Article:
Written by Martin Pratt
A recent European Court of Justice decision confirmed that there is no prohibition in EU law on an employer discriminating against an employee because they are obese. However, an employee will be protected from discrimination if their obesity amounts to a disability.
Disability is defined in the EU’s Equal Treatment Directive (Directive) as a limitation which results from long-term physical, mental or psychological impairments, which may hinder the full and effective participation of the person concerned in professional life on an equal basis with other workers.
An obese employee may fall within this concept of disability if their obesity hinders their participation in professional activity. For example, if the employee’s obesity causes them to have reduced mobility, or if their obesity leads to the onset of medical conditions preventing them from carrying out work, or causing discomfort when exercising professional activity.
The EU’s Advocate General set out their view that only severe, extreme or morbid obesity (known as “class 3 obesity”) would likely create the necessary limitations to amount to a disability for the purposes of the Directive. However, the ECJ did not elaborate further on this point. Therefore, each case will depend on its own facts.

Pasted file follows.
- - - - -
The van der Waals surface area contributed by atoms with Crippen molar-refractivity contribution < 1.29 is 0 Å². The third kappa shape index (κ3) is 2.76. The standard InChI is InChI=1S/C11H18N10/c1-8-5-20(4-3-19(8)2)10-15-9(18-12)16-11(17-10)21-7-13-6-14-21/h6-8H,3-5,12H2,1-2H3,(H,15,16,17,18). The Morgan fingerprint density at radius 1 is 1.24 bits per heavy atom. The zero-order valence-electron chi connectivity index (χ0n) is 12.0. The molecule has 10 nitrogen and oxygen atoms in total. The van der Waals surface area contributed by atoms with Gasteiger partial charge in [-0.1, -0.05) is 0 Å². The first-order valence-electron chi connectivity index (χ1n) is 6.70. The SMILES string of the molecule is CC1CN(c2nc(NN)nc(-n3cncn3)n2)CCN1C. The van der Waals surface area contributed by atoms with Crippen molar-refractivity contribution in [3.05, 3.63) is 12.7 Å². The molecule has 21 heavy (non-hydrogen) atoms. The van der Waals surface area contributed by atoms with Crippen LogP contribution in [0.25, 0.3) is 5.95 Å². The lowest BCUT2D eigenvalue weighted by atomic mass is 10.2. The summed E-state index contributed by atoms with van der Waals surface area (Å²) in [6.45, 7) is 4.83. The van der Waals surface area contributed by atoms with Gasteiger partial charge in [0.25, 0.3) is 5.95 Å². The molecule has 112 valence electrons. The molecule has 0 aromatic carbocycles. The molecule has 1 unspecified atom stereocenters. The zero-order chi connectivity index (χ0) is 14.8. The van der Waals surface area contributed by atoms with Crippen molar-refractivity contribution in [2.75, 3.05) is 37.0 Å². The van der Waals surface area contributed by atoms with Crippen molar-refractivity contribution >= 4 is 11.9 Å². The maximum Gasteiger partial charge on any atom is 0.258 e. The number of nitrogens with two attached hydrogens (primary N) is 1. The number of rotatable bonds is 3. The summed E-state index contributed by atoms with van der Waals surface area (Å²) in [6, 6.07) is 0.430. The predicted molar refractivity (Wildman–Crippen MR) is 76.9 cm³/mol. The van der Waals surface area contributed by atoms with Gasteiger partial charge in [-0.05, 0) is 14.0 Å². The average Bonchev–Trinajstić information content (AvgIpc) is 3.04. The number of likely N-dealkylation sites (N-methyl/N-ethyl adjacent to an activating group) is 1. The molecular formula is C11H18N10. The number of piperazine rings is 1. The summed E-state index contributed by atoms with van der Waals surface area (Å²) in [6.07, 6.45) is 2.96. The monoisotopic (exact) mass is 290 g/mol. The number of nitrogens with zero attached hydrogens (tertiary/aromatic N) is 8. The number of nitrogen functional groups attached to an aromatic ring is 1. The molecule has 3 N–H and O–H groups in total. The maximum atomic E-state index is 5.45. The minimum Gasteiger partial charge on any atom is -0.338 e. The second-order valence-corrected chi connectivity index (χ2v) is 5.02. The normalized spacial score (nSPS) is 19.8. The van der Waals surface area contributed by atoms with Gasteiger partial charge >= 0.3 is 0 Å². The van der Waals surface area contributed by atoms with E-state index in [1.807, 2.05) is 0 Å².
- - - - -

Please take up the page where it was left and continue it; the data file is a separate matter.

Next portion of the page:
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I am a partner in the employment law team and represent both individuals and employers, but specialise in acting for professionals such as public company directors, lawyers, hedge fund managers, accountants, MDs in investments banks, private equity principals and tech entrepreneurs, both as individuals leaving old employers and setting up or joining new enterprises. I advise senior individuals on new employment contracts and joining LLPs. On the employer side my expertise covers the employment aspects of mergers, acquisitions and outsourcing. My varied employer client base includes professional services firms, hedge funds, publishers, marketing agencies, charities, fitness studios and medical practices. I represent clients in all types of employment related disputes, involving matters like whistleblowing, discrimination, bonus claims, harassment, TUPE, High Court injunctions and unfair dismissal.